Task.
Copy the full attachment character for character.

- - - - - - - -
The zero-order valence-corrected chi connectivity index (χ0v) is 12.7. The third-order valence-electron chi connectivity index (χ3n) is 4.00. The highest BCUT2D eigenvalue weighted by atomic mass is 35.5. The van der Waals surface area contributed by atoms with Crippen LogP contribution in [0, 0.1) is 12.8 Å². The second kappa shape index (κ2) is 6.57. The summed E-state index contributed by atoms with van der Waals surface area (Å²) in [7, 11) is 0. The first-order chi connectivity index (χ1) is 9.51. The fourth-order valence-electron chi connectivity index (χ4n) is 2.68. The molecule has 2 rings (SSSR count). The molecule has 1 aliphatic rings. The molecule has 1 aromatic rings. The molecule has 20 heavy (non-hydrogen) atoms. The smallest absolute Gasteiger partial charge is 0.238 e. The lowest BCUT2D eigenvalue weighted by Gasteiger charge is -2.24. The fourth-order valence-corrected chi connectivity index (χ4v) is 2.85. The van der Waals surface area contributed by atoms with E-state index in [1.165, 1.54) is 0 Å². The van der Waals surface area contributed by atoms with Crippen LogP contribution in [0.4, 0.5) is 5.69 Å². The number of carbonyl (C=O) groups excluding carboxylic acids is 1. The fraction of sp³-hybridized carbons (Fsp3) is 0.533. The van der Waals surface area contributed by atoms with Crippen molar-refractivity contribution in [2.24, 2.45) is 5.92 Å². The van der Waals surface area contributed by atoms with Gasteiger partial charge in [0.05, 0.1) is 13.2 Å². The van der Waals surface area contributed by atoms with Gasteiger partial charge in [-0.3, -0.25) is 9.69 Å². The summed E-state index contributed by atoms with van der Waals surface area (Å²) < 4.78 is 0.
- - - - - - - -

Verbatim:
The zero-order valence-corrected chi connectivity index (χ0v) is 12.7. The third-order valence-electron chi connectivity index (χ3n) is 4.00. The highest BCUT2D eigenvalue weighted by atomic mass is 35.5. The van der Waals surface area contributed by atoms with Crippen LogP contribution in [0, 0.1) is 12.8 Å². The second kappa shape index (κ2) is 6.57. The summed E-state index contributed by atoms with van der Waals surface area (Å²) in [7, 11) is 0. The first-order chi connectivity index (χ1) is 9.51. The fourth-order valence-electron chi connectivity index (χ4n) is 2.68. The molecule has 2 rings (SSSR count). The molecule has 1 aliphatic rings. The molecule has 1 aromatic rings. The molecule has 20 heavy (non-hydrogen) atoms. The smallest absolute Gasteiger partial charge is 0.238 e. The lowest BCUT2D eigenvalue weighted by Gasteiger charge is -2.24. The fourth-order valence-corrected chi connectivity index (χ4v) is 2.85. The van der Waals surface area contributed by atoms with E-state index in [1.165, 1.54) is 0 Å². The van der Waals surface area contributed by atoms with Crippen LogP contribution in [0.4, 0.5) is 5.69 Å². The number of carbonyl (C=O) groups excluding carboxylic acids is 1. The fraction of sp³-hybridized carbons (Fsp3) is 0.533. The van der Waals surface area contributed by atoms with Crippen molar-refractivity contribution in [2.24, 2.45) is 5.92 Å². The van der Waals surface area contributed by atoms with Gasteiger partial charge in [0.05, 0.1) is 13.2 Å². The van der Waals surface area contributed by atoms with Gasteiger partial charge in [-0.3, -0.25) is 9.69 Å². The summed E-state index contributed by atoms with van der Waals surface area (Å²) < 4.78 is 0.